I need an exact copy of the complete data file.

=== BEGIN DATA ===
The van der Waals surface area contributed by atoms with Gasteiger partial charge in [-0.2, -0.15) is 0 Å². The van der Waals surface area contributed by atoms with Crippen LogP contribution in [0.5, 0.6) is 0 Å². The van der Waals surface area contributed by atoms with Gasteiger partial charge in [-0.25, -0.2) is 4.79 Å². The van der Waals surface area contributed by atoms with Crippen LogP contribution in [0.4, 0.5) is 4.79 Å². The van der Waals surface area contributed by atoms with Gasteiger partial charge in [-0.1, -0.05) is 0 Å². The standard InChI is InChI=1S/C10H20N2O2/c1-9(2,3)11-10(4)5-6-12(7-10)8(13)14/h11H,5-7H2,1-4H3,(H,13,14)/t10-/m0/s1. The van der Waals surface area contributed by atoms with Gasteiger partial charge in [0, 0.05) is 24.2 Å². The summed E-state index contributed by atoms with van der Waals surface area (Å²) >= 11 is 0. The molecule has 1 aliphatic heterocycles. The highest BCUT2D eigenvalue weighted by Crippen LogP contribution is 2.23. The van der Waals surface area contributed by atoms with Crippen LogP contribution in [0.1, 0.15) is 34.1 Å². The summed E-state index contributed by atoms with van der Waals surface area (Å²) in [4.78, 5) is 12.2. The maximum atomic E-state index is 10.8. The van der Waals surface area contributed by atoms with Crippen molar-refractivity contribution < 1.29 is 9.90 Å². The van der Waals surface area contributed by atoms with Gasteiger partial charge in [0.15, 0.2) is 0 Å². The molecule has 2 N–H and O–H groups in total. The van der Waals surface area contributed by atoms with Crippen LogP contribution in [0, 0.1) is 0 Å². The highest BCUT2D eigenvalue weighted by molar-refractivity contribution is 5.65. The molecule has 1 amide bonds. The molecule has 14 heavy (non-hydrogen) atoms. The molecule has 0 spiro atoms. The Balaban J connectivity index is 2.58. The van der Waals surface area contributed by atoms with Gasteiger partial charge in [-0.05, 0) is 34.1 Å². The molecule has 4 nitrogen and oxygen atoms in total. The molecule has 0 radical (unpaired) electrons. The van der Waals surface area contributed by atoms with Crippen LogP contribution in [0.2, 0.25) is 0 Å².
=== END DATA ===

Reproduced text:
The van der Waals surface area contributed by atoms with Gasteiger partial charge in [-0.2, -0.15) is 0 Å². The van der Waals surface area contributed by atoms with Crippen LogP contribution in [0.5, 0.6) is 0 Å². The van der Waals surface area contributed by atoms with Gasteiger partial charge in [-0.25, -0.2) is 4.79 Å². The van der Waals surface area contributed by atoms with Crippen LogP contribution in [0.4, 0.5) is 4.79 Å². The van der Waals surface area contributed by atoms with Gasteiger partial charge in [-0.1, -0.05) is 0 Å². The standard InChI is InChI=1S/C10H20N2O2/c1-9(2,3)11-10(4)5-6-12(7-10)8(13)14/h11H,5-7H2,1-4H3,(H,13,14)/t10-/m0/s1. The van der Waals surface area contributed by atoms with Gasteiger partial charge in [0, 0.05) is 24.2 Å². The summed E-state index contributed by atoms with van der Waals surface area (Å²) >= 11 is 0. The molecule has 1 aliphatic heterocycles. The highest BCUT2D eigenvalue weighted by Crippen LogP contribution is 2.23. The van der Waals surface area contributed by atoms with Crippen LogP contribution in [0.1, 0.15) is 34.1 Å². The summed E-state index contributed by atoms with van der Waals surface area (Å²) in [4.78, 5) is 12.2. The maximum atomic E-state index is 10.8. The van der Waals surface area contributed by atoms with Crippen molar-refractivity contribution < 1.29 is 9.90 Å². The van der Waals surface area contributed by atoms with Gasteiger partial charge in [0.15, 0.2) is 0 Å². The molecule has 2 N–H and O–H groups in total. The van der Waals surface area contributed by atoms with Crippen LogP contribution in [0, 0.1) is 0 Å². The highest BCUT2D eigenvalue weighted by molar-refractivity contribution is 5.65. The molecule has 1 amide bonds. The molecule has 14 heavy (non-hydrogen) atoms. The molecule has 0 spiro atoms. The Balaban J connectivity index is 2.58. The van der Waals surface area contributed by atoms with Gasteiger partial charge in [-0.05, 0) is 34.1 Å². The molecule has 4 nitrogen and oxygen atoms in total. The molecule has 0 radical (unpaired) electrons. The van der Waals surface area contributed by atoms with Crippen LogP contribution in [0.2, 0.25) is 0 Å².